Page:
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'Circuit breaker' a culprit as Singapore factory output posts 7.4% drop in May

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Industrial production in May fell 7.4 per cent year on year, on the back of a broad-based contraction in almost all clusters, according to preliminary data released on Friday.

SINGAPORE'S factory output snapped a two-month winning streak in May to slide unexpectedly into negative territory, with the novel coronavirus pandemic largely fingered as the culprit.

Industrial production fell by 7.4 per cent year on year, on the back of a broad-based contraction in almost all clusters, according to preliminary data released on Friday. The manufacturing contraction tracked a 4.5 per cent drop in non-oil domestic exports reported earlier this month.

Still, the drop bucked the 7.7 per cent expansion tipped by private analysts in a Bloomberg poll and came even as April's growth was revised up to 13.6 per cent, from 13 per cent before.

The Economic Development Board (EDB), which compiles the monthly manufacturing data, named Singapore's two-month "circuit breaker" quasi-lockdown - which ended in June - as a drag on general manufacturing and medical technology production.

Marine and offshore engineering output suffered from a work slowdown in shipyards amid the "circuit breaker", while airlines' grounded fleets drove a contraction in aerospace engineering on lower volumes of repair and maintenance work, the EDB said.

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The virus pandemic was also cited as a lead weight on market demand for specialties and other chemicals, as well as for precision modules and components.

May's factory decline further widened to 10.4 per cent after excluding biomedical manufacturing, which was once again the only cluster to expand. Biomedical manufacturing grew by 5.9 per cent, buoyed by higher production of active pharmaceutical ingredients and biological products.

The weakness in general output in the second quarter “is likely more reflective of the general posture of global demand, separate from the ups and down in biomedical output, which can distort the headline figures”, said JPMorgan research analyst Ong Sin Beng.

Similarly, Barnabas Gan, economist at United Overseas Bank, called the virus and the possibility of intensifying trade tensions “formidable drags to Singapore’s overall manufacturing environment”.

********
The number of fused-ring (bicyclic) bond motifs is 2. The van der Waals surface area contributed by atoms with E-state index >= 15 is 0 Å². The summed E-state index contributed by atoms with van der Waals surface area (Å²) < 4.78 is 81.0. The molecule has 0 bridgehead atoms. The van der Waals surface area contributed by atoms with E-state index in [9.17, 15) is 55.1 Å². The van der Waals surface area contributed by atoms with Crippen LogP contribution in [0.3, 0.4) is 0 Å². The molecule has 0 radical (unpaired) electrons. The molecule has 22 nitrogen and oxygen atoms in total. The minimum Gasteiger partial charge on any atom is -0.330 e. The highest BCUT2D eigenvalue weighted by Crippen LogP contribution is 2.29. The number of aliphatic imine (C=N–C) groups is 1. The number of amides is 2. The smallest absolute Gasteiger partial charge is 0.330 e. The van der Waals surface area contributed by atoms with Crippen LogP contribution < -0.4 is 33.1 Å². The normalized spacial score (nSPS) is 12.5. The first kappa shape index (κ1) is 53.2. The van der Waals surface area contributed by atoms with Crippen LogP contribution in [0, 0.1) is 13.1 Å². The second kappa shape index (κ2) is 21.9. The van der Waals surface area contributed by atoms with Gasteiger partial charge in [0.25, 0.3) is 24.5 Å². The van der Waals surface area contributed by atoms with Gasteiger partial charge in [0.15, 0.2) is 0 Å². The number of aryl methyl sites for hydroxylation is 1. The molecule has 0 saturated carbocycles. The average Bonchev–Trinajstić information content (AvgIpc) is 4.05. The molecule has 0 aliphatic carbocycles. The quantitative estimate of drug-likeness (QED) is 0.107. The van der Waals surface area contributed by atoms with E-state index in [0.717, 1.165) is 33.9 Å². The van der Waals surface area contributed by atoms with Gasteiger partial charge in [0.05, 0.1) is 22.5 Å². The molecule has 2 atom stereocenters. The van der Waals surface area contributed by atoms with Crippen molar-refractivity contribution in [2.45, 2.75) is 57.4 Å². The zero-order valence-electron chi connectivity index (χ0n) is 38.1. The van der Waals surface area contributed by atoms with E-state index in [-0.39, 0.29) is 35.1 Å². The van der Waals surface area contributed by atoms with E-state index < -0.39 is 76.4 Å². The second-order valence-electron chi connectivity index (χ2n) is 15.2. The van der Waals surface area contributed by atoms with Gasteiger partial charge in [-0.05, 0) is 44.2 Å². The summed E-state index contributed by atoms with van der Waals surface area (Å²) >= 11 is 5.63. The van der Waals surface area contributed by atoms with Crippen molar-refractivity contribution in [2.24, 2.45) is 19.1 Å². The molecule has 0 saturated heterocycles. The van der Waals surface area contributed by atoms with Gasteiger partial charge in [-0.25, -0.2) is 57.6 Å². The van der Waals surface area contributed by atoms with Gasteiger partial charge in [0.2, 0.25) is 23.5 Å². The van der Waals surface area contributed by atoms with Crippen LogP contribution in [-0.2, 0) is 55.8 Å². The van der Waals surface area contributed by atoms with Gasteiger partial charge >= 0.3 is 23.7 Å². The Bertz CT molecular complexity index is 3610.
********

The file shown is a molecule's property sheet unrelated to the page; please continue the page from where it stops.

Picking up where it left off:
“However, some interim support from production and exports of biomedical products given the uptick in global demand for medical necessities may cushion the downside,” he added.

Meanwhile, Maybank Kim Eng economists Chua Hak Bin and Lee Ju Ye said: “The manufacturing outlook is improving as countries exit from lockdowns and consumer spending normalises. Demand for pharmaceuticals will stay resilient while semiconductor production will be supported by data centres and cloud services.”

Output in the linchpin electronics cluster was down by 1 per cent on year, despite the lift from semiconductors - the only segment in the black - which grew by 1.6 per cent on demand from cloud services and data centres, as well as demand for 5G wireless technology.

Yet, the higher production of semiconductor equipment also failed to stave off a decline in precision engineering. The precision engineering cluster's overall output fell by 5.3 per cent, dragged down by double-digit contraction in the precision modules and components segment.

Chemicals output was down by 13.5 per cent in May, with the EDB noting that weak demand and plant maintenance shutdowns affected the petrochemicals and petroleum segments.

Production in the transport engineering cluster plunged by 40.7 per cent year on year, while the general manufacturing cluster shrank by 26.9 per cent.

On a seasonally adjusted, monthly basis, Singapore's factory output slipped by 16.5 per cent in May, or 6.2 per cent when the volatile biomedical manufacturing cluster was left out.

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